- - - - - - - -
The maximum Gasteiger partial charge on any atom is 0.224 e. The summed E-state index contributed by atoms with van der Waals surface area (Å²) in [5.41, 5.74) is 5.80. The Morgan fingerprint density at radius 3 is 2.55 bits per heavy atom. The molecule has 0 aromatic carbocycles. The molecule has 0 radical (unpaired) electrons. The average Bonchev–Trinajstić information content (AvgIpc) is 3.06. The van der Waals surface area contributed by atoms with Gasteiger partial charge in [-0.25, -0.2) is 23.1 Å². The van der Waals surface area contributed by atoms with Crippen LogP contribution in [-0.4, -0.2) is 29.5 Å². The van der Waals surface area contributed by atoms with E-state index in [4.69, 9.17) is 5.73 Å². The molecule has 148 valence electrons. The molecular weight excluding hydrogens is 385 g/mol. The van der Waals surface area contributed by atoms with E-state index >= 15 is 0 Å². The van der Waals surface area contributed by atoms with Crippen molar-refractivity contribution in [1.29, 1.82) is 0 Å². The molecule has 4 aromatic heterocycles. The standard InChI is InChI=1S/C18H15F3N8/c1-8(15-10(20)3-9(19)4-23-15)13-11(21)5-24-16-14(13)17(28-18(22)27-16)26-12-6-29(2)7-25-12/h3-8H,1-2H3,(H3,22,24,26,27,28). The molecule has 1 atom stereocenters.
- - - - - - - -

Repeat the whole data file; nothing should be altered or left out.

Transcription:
The maximum Gasteiger partial charge on any atom is 0.224 e. The summed E-state index contributed by atoms with van der Waals surface area (Å²) in [5.41, 5.74) is 5.80. The Morgan fingerprint density at radius 3 is 2.55 bits per heavy atom. The molecule has 0 aromatic carbocycles. The molecule has 0 radical (unpaired) electrons. The average Bonchev–Trinajstić information content (AvgIpc) is 3.06. The van der Waals surface area contributed by atoms with Gasteiger partial charge in [-0.25, -0.2) is 23.1 Å². The van der Waals surface area contributed by atoms with Crippen LogP contribution in [-0.4, -0.2) is 29.5 Å². The van der Waals surface area contributed by atoms with E-state index in [4.69, 9.17) is 5.73 Å². The molecule has 148 valence electrons. The molecular weight excluding hydrogens is 385 g/mol. The van der Waals surface area contributed by atoms with E-state index >= 15 is 0 Å². The van der Waals surface area contributed by atoms with Crippen molar-refractivity contribution in [1.29, 1.82) is 0 Å². The molecule has 4 aromatic heterocycles. The standard InChI is InChI=1S/C18H15F3N8/c1-8(15-10(20)3-9(19)4-23-15)13-11(21)5-24-16-14(13)17(28-18(22)27-16)26-12-6-29(2)7-25-12/h3-8H,1-2H3,(H3,22,24,26,27,28). The molecule has 1 atom stereocenters.